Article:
When does freedom of speech cross the line?

August 31, 2017 — by Katherine Zhou

Ask almost any American and they’ll proudly recite that America is “the land of the free and the home of the brave.” Of all of the first-world countries on the globe, Americans protect their First Amendment rights — most notably freedom of speech — most dearly. Even the often ignorant contestants on Jimmy Kimmel’s street interview segments know that.

But when, if ever, is it OK to censor freedom of speech in such a proud democratic country?

This question was recently brought to light after a “Unite the Right” rally in Charlottesville, Va., from Aug. 11–12 erupted in violence. Right-wing groups were there to protest the removal of a Robert E. Lee statue in the city’s Emancipation Park, but it was clear that the crowd of white supremacists, white nationalists, neo-Confederates, neo-Nazis and various militias were also pushing a white supremacy agenda.

But unlike other groups that held homophobic and hateful protests, such as the Westboro Baptist Church, the “Unite the Right” rally was notable because of violence it incited and the extremity of the hate speech. Along with chanting racist and anti-semitic slogans, the protesters proudly wore swastikas; they waved Confederate battle flags, anti-Muslim and anti-Semitic banners and  (not shockingly) Trump/Pence signs. To add fuel to the fire, some right-wing protesters carried semi-automatic weapons into the protest. These protesters could’ve easily fired on the crowd, but didn’t. One alt-right protester did, of course, kill one person and injure 19 by driving through the counter-protest.

These Neo-Nazis deserve freedom of speech, yes, but not the freedom to speak unconditionally. There is a very clear distinction between speaking freely and espousing hatred.

Hate speech is not simply having one position on abortion, for example, but rather being blatantly, flagrantly racist — being an actual Nazi who advocates for ethnic cleansing and violence against those who oppose your opinion. People who are hateful, in essence, pose a threat to domestic tranquility. The rhetoric that this protest is propagating has already led to violence and hateful action. We cannot protect freedom of speech if it directly harms human life.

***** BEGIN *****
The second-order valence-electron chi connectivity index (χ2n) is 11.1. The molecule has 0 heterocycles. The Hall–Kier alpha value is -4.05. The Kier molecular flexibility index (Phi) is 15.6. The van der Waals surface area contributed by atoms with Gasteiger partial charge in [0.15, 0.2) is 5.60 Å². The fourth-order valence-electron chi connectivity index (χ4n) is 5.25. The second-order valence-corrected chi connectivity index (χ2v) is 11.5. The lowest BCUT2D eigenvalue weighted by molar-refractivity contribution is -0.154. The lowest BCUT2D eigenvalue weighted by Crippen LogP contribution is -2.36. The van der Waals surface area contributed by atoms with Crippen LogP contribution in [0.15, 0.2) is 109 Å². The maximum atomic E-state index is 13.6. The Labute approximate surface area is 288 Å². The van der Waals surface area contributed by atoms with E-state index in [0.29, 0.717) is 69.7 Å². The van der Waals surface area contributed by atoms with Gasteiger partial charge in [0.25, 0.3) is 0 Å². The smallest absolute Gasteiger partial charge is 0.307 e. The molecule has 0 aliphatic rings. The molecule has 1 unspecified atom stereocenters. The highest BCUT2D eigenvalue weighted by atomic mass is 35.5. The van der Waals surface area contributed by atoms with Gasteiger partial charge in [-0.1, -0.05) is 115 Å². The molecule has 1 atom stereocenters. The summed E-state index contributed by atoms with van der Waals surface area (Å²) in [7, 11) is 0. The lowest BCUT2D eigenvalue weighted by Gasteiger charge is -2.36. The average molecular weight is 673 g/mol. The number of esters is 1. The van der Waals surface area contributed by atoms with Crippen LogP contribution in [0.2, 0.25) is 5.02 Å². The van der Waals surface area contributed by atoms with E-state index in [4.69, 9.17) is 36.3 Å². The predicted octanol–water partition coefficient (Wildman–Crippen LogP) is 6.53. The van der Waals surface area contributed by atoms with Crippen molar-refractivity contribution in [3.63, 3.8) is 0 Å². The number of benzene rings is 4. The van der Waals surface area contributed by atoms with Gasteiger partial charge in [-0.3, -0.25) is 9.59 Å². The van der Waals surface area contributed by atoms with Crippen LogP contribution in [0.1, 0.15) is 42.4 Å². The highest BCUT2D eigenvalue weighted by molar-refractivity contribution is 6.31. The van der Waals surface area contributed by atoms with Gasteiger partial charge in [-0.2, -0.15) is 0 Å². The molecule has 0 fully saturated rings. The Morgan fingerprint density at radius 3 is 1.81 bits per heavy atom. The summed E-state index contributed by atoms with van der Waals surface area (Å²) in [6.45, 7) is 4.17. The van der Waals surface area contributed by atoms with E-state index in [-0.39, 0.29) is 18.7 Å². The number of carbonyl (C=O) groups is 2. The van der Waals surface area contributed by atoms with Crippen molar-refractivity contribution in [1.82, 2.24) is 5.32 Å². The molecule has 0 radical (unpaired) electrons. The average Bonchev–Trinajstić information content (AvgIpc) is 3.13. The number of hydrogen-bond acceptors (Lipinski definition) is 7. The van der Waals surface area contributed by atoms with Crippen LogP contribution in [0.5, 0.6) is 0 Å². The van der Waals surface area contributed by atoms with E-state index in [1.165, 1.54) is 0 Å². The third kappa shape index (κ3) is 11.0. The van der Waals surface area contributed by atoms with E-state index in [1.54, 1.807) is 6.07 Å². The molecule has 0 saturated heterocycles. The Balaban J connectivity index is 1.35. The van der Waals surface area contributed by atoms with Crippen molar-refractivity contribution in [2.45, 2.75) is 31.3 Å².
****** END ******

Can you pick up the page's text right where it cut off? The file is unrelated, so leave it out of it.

And there’s ample legal precedent for limitations: Although hate speech is protected by the First Amendment, according to the Supreme Court, speech likely to incite violence, lawless action or danger to the nation's security is not protected. The hate speech from the last “Unite the Right” rally has already resulted violence. And a Nazi uprising, however far-fetched its rhetoric might seem, poses a direct threat to the security of American lives. It is also worth noting that the violence from the other side, such as Antifa, while largely instigated by the right-wing protesters is also condemnable, such as in the Aug. 27 Berkeley protest.

Many oppose stopping these hateful protests and opposing hateful rhetoric in general because it will be hard to distinguish what can be classified as “hate.” However, I believe there are standards for what can be considered hateful. In this country, we have laws against hate crimes, so there are legal precedents for what can be considered hate. In other countries, such as Germany, there are already limitations on freedom of speech, such as preventing Holocaust denial.

America arrived late to the game in stopping Nazis before. We don’t want history to repeat itself, even on a smaller scale, so we cannot take this kind of speech lightly. Anyone with the power to stop these so-called “protests” needs to stop future protests. The government needs to consider becoming much stricter on stopping violent hate speech before it gets any worse.

Until then, we can only hope for peace.